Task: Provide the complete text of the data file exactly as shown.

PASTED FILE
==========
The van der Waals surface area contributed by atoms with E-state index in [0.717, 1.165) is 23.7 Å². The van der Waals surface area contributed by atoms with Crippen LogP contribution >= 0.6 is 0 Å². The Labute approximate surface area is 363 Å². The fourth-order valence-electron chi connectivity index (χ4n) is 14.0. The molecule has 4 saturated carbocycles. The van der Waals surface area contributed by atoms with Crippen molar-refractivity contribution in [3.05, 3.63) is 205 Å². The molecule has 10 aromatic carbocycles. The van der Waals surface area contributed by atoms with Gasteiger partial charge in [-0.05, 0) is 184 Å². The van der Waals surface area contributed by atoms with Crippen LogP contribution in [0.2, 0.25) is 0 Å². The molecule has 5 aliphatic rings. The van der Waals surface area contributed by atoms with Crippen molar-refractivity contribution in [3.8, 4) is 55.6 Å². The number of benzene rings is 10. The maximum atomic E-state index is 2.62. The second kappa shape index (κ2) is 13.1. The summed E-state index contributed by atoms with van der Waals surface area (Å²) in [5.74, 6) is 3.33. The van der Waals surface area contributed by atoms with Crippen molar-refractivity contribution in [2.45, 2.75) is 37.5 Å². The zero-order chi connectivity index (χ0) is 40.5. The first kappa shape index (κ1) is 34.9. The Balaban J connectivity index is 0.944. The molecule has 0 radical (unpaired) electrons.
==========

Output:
The van der Waals surface area contributed by atoms with E-state index in [0.717, 1.165) is 23.7 Å². The van der Waals surface area contributed by atoms with Crippen LogP contribution >= 0.6 is 0 Å². The Labute approximate surface area is 363 Å². The fourth-order valence-electron chi connectivity index (χ4n) is 14.0. The molecule has 4 saturated carbocycles. The van der Waals surface area contributed by atoms with Crippen molar-refractivity contribution in [3.05, 3.63) is 205 Å². The molecule has 10 aromatic carbocycles. The van der Waals surface area contributed by atoms with Gasteiger partial charge in [-0.05, 0) is 184 Å². The van der Waals surface area contributed by atoms with Crippen LogP contribution in [0.2, 0.25) is 0 Å². The molecule has 5 aliphatic rings. The van der Waals surface area contributed by atoms with Crippen molar-refractivity contribution in [3.8, 4) is 55.6 Å². The number of benzene rings is 10. The maximum atomic E-state index is 2.62. The second kappa shape index (κ2) is 13.1. The summed E-state index contributed by atoms with van der Waals surface area (Å²) in [5.74, 6) is 3.33. The van der Waals surface area contributed by atoms with Crippen molar-refractivity contribution in [2.45, 2.75) is 37.5 Å². The zero-order chi connectivity index (χ0) is 40.5. The first kappa shape index (κ1) is 34.9. The Balaban J connectivity index is 0.944. The molecule has 0 radical (unpaired) electrons.